China, China, China, oh crystal china ball please give us a sign; will the Chinese government's measures stifle foreign investment in Chinese real estate?
The answer in my crystal China ball is exactly as you'd expect from a clairvoyant; an answer which spreads its bets to ensure the highest chance of being correct. In this case the answer is: yes the Chinese government's current measures could affect foreign real estate investment, but at the same time they might not.
However, it is not just rolling out taxes that foreigners have to worry about, because according to a recent report the Chinese Ministry of Commerce (MOC) has asked local authorities to keep a closer eye on foreign purchases and strengthen risk controls on the real estate sector. The statement also advised that foreign funded developers must not be allowed to profit from buying and reselling Chinese real estate.
That said: China has never been the easiest country for foreigners to invest in anyway; the legal system is very strict. However, property investment is about a calculation of investment safety and worthiness and nothing else. So, all that happens when a government considers rolling out new tax system and possibly other measures, is that these things are added to the calculation to assess the viability of the investment. Let's look at the viability of property investment in China factoring in these new, well, factors.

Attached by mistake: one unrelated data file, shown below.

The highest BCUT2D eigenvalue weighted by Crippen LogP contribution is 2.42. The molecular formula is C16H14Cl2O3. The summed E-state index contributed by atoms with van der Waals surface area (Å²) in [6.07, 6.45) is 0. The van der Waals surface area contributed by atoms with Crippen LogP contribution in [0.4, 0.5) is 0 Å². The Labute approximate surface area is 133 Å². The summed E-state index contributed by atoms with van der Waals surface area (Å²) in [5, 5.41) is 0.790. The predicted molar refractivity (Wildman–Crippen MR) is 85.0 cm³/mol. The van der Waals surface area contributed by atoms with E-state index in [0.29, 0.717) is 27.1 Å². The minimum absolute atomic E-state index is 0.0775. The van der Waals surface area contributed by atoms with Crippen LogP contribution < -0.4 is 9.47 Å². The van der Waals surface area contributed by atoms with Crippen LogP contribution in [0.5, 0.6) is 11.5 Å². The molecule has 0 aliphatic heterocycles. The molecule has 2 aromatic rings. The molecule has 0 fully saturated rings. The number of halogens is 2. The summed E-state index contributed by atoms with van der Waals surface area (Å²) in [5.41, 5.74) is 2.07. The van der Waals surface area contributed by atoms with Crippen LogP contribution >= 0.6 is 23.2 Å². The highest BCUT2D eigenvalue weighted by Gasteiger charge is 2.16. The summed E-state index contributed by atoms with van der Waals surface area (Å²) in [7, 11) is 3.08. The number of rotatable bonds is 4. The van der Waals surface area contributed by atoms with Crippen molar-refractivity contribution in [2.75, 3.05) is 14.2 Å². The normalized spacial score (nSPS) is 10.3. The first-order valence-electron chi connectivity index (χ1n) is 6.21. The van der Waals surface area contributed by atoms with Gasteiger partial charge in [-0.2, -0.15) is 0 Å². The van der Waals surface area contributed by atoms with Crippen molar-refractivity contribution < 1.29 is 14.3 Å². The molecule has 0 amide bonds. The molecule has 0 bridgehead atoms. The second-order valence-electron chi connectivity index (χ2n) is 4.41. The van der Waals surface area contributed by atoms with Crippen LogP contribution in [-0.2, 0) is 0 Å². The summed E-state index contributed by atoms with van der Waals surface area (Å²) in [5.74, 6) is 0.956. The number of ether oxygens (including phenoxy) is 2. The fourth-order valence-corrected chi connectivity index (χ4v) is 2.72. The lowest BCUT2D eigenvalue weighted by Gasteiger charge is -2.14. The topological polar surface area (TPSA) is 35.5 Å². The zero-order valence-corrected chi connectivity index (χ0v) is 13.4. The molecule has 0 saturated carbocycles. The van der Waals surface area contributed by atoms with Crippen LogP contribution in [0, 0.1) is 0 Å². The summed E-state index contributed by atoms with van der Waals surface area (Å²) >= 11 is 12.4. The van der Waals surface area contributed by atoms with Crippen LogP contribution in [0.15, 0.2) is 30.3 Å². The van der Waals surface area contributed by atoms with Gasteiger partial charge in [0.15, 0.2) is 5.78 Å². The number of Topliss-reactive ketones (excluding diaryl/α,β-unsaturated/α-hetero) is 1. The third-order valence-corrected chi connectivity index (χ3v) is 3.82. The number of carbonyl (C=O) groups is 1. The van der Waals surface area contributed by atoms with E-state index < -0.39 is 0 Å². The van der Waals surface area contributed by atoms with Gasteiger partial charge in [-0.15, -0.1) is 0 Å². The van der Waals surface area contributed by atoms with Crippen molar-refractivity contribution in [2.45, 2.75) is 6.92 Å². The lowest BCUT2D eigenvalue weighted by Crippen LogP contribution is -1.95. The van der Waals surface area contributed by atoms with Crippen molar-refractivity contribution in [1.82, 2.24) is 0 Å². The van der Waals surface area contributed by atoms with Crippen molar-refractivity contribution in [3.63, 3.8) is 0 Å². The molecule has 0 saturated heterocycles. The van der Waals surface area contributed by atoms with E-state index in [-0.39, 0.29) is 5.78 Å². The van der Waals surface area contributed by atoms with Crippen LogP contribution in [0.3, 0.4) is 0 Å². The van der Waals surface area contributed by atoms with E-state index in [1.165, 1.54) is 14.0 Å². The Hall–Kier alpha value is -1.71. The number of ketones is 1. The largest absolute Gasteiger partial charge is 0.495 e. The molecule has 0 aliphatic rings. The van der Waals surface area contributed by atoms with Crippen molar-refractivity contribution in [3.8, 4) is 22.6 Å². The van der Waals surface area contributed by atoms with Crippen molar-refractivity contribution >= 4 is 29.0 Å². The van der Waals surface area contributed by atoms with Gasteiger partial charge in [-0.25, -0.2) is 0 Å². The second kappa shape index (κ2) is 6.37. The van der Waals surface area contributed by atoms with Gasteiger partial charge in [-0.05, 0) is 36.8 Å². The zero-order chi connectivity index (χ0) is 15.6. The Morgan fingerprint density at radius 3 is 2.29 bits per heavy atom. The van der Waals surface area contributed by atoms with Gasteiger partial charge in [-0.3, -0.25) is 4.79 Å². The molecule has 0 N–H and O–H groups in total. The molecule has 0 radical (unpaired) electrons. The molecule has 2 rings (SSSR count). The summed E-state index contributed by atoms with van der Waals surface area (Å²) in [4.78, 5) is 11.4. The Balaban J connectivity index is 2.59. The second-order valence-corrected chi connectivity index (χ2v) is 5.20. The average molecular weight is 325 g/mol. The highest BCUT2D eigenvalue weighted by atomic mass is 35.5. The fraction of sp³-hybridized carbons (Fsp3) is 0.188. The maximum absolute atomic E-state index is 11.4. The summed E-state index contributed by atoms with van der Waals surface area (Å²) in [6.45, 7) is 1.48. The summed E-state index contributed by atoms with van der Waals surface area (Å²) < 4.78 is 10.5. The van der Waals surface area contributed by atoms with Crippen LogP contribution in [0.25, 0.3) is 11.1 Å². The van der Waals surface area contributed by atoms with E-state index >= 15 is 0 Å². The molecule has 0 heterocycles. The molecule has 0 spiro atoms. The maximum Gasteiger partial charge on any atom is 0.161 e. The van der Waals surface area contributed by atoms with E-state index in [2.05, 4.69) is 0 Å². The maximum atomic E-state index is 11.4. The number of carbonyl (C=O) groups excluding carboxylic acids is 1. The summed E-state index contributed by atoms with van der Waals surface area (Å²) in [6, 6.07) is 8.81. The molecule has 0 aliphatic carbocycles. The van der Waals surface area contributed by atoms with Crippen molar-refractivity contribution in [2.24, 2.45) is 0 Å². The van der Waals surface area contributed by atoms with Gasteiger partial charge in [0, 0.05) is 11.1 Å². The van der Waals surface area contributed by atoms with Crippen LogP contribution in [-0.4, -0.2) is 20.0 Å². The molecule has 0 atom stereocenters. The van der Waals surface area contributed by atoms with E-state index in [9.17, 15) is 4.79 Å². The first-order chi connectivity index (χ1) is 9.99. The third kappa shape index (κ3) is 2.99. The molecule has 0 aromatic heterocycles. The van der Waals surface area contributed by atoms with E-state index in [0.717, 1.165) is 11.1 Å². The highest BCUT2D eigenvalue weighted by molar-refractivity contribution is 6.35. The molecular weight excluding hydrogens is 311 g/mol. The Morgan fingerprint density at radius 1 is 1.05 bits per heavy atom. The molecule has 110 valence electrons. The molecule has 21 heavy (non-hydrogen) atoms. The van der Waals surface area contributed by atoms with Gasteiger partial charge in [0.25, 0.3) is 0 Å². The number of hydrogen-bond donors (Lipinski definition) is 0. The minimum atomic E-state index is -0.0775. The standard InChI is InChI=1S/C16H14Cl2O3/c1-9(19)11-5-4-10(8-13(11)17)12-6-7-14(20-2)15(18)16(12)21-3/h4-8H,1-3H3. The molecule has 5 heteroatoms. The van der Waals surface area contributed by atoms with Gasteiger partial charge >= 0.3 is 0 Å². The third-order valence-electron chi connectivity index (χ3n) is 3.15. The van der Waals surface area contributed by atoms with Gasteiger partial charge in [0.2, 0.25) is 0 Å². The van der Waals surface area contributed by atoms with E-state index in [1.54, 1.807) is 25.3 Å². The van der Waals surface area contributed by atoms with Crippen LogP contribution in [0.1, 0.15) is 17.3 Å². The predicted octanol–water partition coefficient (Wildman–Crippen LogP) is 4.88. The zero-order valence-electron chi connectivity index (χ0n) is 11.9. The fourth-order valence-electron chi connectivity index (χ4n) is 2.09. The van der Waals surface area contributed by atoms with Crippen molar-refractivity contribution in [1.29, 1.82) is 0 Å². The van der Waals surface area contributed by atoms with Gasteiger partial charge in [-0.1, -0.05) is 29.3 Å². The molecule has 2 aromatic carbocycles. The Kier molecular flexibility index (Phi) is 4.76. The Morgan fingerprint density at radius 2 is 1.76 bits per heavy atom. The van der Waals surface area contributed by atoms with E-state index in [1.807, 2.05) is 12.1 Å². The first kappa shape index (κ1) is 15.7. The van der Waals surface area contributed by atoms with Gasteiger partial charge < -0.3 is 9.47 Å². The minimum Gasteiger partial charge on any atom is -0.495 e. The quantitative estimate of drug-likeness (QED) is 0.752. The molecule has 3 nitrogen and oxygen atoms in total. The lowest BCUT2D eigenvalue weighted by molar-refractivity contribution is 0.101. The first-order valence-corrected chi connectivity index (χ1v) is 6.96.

China is one of the top 3 fastest growing economies in the world and also has the world's largest and fastest growing population. This dynamite combination points to massive demand growth in the residential and commercial property sectors without fail.
At the same time it also has one of the biggest wealth gaps in the world combined with a communist government. This combination is why the government is coming down so hard on the housing market, because it does not want its people to be priced out of the housing market.
However, that is also why all of the measures have been focussed solely on the residential sector. The commercial sector is still abundant with opportunities, especially in the retail and office sectors.
And residential isn't exactly a no-fly zone either. Yes, the government has put the brakes on any chance of capital appreciation for the time being, but there is still plenty to be made in rental income. My mother used to say as one door closes another one opens, and that is certainly true of the Chinese residential sector at the moment. Developers of the growing high end sector have been hit hard by the restrictions, but at the same time the government is also looking at having more social housing built with renewed vigour. Thus, there are opportunities for both developers and investors to construct social housing in China.
Finally, while Shanghai and Beijing have both voiced their steadfastness in bringing down property prices, the authorities in many third-tier cities are actively looking for ways to let some air back into the windpipes of their property markets. Wuhu has just been forced to abandon plans to remove restrictions, but others continue to try so watch that space.
- Monday 27 February 2012